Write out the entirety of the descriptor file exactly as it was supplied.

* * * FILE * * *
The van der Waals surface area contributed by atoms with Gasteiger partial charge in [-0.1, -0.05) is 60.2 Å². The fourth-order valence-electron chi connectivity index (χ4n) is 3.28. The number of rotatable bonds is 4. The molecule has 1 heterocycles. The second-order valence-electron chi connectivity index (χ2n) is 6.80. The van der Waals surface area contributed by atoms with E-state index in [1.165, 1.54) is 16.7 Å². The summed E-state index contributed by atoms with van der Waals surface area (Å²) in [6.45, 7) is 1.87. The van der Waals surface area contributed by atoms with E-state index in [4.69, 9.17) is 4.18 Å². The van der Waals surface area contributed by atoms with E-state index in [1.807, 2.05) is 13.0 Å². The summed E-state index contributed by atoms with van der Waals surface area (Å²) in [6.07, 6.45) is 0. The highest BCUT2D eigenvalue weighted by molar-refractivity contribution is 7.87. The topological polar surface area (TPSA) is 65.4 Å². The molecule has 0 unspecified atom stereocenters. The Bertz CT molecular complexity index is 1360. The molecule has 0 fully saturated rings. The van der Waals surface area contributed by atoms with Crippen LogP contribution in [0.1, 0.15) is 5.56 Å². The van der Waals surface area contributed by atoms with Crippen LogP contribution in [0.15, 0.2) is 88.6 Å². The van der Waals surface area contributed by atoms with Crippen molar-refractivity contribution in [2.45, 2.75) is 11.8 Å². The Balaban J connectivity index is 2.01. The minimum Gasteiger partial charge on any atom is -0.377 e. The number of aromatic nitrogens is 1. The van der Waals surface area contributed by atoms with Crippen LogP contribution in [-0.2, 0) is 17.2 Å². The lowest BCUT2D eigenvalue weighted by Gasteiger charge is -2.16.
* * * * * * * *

The van der Waals surface area contributed by atoms with Gasteiger partial charge in [-0.1, -0.05) is 60.2 Å². The fourth-order valence-electron chi connectivity index (χ4n) is 3.28. The number of rotatable bonds is 4. The molecule has 1 heterocycles. The second-order valence-electron chi connectivity index (χ2n) is 6.80. The van der Waals surface area contributed by atoms with E-state index in [1.165, 1.54) is 16.7 Å². The summed E-state index contributed by atoms with van der Waals surface area (Å²) in [6.45, 7) is 1.87. The van der Waals surface area contributed by atoms with E-state index in [4.69, 9.17) is 4.18 Å². The van der Waals surface area contributed by atoms with E-state index in [1.807, 2.05) is 13.0 Å². The summed E-state index contributed by atoms with van der Waals surface area (Å²) in [6.07, 6.45) is 0. The highest BCUT2D eigenvalue weighted by molar-refractivity contribution is 7.87. The topological polar surface area (TPSA) is 65.4 Å². The molecule has 0 unspecified atom stereocenters. The Bertz CT molecular complexity index is 1360. The molecule has 0 fully saturated rings. The van der Waals surface area contributed by atoms with Crippen LogP contribution in [0.1, 0.15) is 5.56 Å². The van der Waals surface area contributed by atoms with Crippen LogP contribution in [0.15, 0.2) is 88.6 Å². The van der Waals surface area contributed by atoms with Crippen molar-refractivity contribution in [2.45, 2.75) is 11.8 Å². The Balaban J connectivity index is 2.01. The minimum Gasteiger partial charge on any atom is -0.377 e. The number of aromatic nitrogens is 1. The van der Waals surface area contributed by atoms with Crippen LogP contribution in [-0.2, 0) is 17.2 Å². The lowest BCUT2D eigenvalue weighted by Gasteiger charge is -2.16.